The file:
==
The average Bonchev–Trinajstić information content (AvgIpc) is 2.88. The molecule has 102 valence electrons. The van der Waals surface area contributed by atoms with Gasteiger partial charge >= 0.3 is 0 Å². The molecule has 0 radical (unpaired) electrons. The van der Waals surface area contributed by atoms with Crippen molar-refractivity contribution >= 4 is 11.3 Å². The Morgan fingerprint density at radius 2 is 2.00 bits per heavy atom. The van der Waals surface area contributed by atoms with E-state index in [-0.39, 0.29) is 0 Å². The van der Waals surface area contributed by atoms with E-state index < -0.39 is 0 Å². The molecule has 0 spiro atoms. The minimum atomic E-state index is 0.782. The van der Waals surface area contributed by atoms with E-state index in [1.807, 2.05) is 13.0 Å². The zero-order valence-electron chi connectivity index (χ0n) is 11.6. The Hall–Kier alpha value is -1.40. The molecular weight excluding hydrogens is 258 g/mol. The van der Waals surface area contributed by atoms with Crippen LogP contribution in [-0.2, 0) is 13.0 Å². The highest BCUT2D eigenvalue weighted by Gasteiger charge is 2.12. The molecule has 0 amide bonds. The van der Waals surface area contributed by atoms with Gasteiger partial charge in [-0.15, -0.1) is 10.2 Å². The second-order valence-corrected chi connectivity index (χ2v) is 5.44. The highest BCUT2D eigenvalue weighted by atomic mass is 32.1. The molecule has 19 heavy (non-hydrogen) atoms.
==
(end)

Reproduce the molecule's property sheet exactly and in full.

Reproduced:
The average Bonchev–Trinajstić information content (AvgIpc) is 2.88. The molecule has 102 valence electrons. The van der Waals surface area contributed by atoms with Gasteiger partial charge >= 0.3 is 0 Å². The molecule has 0 radical (unpaired) electrons. The van der Waals surface area contributed by atoms with Crippen molar-refractivity contribution >= 4 is 11.3 Å². The Morgan fingerprint density at radius 2 is 2.00 bits per heavy atom. The van der Waals surface area contributed by atoms with E-state index in [-0.39, 0.29) is 0 Å². The van der Waals surface area contributed by atoms with E-state index < -0.39 is 0 Å². The molecule has 0 spiro atoms. The minimum atomic E-state index is 0.782. The van der Waals surface area contributed by atoms with E-state index in [1.807, 2.05) is 13.0 Å². The zero-order valence-electron chi connectivity index (χ0n) is 11.6. The Hall–Kier alpha value is -1.40. The molecular weight excluding hydrogens is 258 g/mol. The van der Waals surface area contributed by atoms with Crippen LogP contribution in [-0.2, 0) is 13.0 Å². The highest BCUT2D eigenvalue weighted by Gasteiger charge is 2.12. The molecule has 0 amide bonds. The van der Waals surface area contributed by atoms with Gasteiger partial charge in [-0.15, -0.1) is 10.2 Å². The second-order valence-corrected chi connectivity index (χ2v) is 5.44. The highest BCUT2D eigenvalue weighted by atomic mass is 32.1. The molecule has 19 heavy (non-hydrogen) atoms.